Jackie Robinson broke the color line in Major League Baseball when he debuted with the Brooklyn Dodgers on April 15, 1947. This decision would not only integrate baseball, but would help the country work to achieve equal rights for all. Civil Rights leader, Martin Luther King, Jr., once commented to baseball pitcher Don Newcombe, “Don, you and Jackie will never know how easy you made my job, through what you went through on the baseball field.”
Before becoming famous, Lt. Jack R. Robinson was court-martialed at Camp Hood, Texas, because he refused to move to the back of the bus after being told to do so by a bus driver and disobeying an order from a superior officer. Robinson was acquitted of all charges and received an honorable discharge, but this was not the only experience he would have in fighting discrimination.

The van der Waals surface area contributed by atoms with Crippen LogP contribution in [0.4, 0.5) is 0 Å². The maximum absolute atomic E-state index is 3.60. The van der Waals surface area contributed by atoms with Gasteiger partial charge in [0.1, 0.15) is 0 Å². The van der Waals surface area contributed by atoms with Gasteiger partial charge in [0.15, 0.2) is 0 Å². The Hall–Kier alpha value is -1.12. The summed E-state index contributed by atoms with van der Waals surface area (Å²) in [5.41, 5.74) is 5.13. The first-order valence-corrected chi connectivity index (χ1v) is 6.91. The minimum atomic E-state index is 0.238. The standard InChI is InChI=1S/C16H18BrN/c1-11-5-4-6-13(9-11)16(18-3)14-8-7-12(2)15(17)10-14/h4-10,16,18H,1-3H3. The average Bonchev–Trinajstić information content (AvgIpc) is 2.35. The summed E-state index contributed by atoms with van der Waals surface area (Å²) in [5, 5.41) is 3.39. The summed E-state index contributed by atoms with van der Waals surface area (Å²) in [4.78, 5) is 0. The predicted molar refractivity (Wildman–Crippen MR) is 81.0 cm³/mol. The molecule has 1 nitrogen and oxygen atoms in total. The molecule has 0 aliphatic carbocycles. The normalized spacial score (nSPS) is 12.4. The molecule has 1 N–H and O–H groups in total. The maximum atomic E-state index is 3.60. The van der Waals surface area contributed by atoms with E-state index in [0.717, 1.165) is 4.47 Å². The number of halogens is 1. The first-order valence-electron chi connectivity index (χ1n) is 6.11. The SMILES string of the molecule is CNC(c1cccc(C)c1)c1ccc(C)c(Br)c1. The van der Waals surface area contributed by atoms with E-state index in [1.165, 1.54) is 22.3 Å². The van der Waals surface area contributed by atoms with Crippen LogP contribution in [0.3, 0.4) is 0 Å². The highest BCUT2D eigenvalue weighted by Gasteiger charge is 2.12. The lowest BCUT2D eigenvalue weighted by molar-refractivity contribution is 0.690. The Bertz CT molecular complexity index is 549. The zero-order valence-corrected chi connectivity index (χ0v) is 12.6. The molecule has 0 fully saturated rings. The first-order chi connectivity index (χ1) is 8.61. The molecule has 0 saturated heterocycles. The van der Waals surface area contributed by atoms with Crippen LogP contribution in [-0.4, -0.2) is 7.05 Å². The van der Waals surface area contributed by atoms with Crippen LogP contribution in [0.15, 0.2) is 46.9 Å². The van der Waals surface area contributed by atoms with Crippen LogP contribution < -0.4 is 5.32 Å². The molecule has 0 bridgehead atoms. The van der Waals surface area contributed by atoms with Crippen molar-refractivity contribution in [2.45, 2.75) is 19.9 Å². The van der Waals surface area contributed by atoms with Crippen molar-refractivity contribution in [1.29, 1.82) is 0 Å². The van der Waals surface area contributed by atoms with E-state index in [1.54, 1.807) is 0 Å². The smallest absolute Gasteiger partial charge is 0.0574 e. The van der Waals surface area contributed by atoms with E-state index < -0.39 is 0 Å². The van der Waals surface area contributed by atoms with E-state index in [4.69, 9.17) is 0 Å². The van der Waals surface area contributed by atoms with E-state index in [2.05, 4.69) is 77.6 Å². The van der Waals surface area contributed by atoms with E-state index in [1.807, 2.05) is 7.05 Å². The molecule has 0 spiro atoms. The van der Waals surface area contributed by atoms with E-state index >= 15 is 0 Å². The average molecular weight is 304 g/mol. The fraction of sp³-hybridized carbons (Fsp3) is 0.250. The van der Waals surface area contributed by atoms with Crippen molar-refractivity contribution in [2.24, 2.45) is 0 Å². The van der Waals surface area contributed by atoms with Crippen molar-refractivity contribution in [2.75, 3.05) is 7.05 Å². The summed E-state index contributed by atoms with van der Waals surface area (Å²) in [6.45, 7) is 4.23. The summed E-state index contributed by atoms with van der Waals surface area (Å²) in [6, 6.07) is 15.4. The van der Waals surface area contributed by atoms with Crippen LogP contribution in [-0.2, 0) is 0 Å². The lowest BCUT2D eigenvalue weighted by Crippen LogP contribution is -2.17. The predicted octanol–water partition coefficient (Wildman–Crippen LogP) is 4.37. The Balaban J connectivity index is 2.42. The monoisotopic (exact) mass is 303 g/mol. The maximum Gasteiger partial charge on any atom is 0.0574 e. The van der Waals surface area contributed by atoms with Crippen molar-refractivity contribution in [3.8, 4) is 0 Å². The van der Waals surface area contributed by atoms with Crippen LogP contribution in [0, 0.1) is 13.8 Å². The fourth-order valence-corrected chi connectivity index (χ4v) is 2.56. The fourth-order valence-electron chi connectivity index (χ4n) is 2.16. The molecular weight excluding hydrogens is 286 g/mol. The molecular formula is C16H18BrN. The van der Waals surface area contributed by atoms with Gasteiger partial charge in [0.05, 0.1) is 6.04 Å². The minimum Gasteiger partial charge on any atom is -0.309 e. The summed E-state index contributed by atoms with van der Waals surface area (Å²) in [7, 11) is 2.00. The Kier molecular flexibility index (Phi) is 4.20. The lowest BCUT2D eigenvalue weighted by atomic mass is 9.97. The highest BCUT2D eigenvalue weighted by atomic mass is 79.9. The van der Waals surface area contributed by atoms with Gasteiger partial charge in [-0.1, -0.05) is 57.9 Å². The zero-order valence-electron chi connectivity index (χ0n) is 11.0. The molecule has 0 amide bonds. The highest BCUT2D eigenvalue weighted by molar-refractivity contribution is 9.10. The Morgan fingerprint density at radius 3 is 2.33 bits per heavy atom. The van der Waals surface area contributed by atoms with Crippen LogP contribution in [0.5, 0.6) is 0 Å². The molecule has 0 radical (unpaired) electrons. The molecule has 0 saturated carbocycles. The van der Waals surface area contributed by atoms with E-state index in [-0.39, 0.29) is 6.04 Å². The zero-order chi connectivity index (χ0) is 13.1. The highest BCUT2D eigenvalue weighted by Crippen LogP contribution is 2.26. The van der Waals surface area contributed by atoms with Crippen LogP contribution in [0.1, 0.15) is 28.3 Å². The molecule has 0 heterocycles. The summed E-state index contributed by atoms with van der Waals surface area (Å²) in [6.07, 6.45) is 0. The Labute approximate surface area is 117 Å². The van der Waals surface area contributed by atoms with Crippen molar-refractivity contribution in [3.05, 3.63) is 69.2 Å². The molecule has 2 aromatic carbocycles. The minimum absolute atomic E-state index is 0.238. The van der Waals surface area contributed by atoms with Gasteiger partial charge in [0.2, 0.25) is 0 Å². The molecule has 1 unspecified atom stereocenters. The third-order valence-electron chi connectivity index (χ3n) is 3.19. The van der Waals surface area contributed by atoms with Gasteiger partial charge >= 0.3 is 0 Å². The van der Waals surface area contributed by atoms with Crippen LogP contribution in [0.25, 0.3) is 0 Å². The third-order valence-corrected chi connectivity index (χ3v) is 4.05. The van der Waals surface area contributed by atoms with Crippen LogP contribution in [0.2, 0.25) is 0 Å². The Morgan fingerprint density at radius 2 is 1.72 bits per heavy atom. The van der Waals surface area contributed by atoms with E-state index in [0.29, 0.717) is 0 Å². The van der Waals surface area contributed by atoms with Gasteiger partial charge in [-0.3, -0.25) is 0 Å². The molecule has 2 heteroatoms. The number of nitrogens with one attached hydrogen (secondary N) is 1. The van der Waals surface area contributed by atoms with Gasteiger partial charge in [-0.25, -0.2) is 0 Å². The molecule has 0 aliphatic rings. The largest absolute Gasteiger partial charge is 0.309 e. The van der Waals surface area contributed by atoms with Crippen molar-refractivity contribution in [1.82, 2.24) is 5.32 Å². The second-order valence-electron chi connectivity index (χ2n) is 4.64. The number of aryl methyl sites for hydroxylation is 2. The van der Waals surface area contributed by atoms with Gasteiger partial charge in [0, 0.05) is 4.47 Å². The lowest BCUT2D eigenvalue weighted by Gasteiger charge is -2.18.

After retiring from baseball, Robinson turned much of his attention to civil rights issues. He wrote to several Presidents about the cause, and even attended the March on Washington.
Many of these milestone events from Robinson’s life are documented in primary sources from the National Archives.
What a Sport Wednesday gets a kick today with a visit from Edson Arantes Nacimento, better known as Pelé. He stopped by the Rose Garden on June 28, 1975, to share some pointers on soccer with President Ford.
In a background memo for the meeting Secretary of State Henry Kissinger, himself a soccer fan, noted that Pelé was not only one of the world’s foremost athletes but also the most highly paid at the time. Pelé’s career included several notable distinctions. He started playing for Brazil’s national team at 16, helped his country to achieve three consecutive World Cup victories, and became known for his exceptional playing style and spectacular goals.
Pelé retired from his Brazilian club team Santos in 1974. The following year he signed a two-year contract with the New York Cosmos, a team in the North American Soccer League. For him this career move also served as an opportunity for cultural exchange. His popularity helped to increase awareness and interest in the sport in the United States.